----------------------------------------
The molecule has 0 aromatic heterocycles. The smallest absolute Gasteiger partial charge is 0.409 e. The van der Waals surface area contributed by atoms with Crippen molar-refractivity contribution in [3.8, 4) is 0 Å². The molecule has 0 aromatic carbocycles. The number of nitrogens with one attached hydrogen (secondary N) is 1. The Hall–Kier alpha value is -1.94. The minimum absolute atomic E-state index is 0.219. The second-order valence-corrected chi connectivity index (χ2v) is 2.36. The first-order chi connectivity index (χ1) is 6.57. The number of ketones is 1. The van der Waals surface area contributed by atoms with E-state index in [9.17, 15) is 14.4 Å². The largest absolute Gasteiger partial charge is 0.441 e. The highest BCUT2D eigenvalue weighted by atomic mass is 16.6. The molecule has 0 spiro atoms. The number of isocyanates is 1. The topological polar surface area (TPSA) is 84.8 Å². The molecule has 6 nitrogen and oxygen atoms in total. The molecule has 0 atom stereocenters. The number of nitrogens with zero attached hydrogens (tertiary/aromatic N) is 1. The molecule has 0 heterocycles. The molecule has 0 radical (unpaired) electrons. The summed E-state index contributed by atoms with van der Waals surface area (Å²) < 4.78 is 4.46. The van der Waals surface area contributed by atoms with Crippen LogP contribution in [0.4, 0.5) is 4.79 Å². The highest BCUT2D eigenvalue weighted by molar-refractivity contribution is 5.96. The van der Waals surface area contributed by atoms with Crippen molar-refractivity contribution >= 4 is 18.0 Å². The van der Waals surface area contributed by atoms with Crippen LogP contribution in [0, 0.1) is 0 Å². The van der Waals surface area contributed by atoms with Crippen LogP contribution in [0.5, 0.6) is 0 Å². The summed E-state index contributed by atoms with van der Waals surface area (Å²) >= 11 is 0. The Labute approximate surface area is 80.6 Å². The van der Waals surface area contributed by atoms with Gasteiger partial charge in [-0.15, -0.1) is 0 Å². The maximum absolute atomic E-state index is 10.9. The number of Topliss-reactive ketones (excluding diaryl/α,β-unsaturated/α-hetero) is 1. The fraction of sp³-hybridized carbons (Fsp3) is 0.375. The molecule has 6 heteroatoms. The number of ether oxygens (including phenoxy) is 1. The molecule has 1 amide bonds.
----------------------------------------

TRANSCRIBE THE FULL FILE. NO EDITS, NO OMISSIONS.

The molecule has 0 aromatic heterocycles. The smallest absolute Gasteiger partial charge is 0.409 e. The van der Waals surface area contributed by atoms with Crippen molar-refractivity contribution in [3.8, 4) is 0 Å². The molecule has 0 aromatic carbocycles. The number of nitrogens with one attached hydrogen (secondary N) is 1. The Hall–Kier alpha value is -1.94. The minimum absolute atomic E-state index is 0.219. The second-order valence-corrected chi connectivity index (χ2v) is 2.36. The first-order chi connectivity index (χ1) is 6.57. The number of ketones is 1. The van der Waals surface area contributed by atoms with E-state index in [9.17, 15) is 14.4 Å². The largest absolute Gasteiger partial charge is 0.441 e. The highest BCUT2D eigenvalue weighted by atomic mass is 16.6. The molecule has 0 spiro atoms. The number of isocyanates is 1. The topological polar surface area (TPSA) is 84.8 Å². The molecule has 6 nitrogen and oxygen atoms in total. The molecule has 0 atom stereocenters. The number of nitrogens with zero attached hydrogens (tertiary/aromatic N) is 1. The molecule has 0 heterocycles. The molecule has 0 radical (unpaired) electrons. The summed E-state index contributed by atoms with van der Waals surface area (Å²) < 4.78 is 4.46. The van der Waals surface area contributed by atoms with Crippen LogP contribution in [0.4, 0.5) is 4.79 Å². The highest BCUT2D eigenvalue weighted by molar-refractivity contribution is 5.96. The van der Waals surface area contributed by atoms with Crippen molar-refractivity contribution >= 4 is 18.0 Å². The van der Waals surface area contributed by atoms with Crippen LogP contribution in [0, 0.1) is 0 Å². The van der Waals surface area contributed by atoms with Crippen LogP contribution in [0.5, 0.6) is 0 Å². The summed E-state index contributed by atoms with van der Waals surface area (Å²) >= 11 is 0. The Labute approximate surface area is 80.6 Å². The van der Waals surface area contributed by atoms with Gasteiger partial charge in [-0.15, -0.1) is 0 Å². The maximum absolute atomic E-state index is 10.9. The number of Topliss-reactive ketones (excluding diaryl/α,β-unsaturated/α-hetero) is 1. The fraction of sp³-hybridized carbons (Fsp3) is 0.375. The molecule has 6 heteroatoms. The number of ether oxygens (including phenoxy) is 1. The molecule has 1 amide bonds.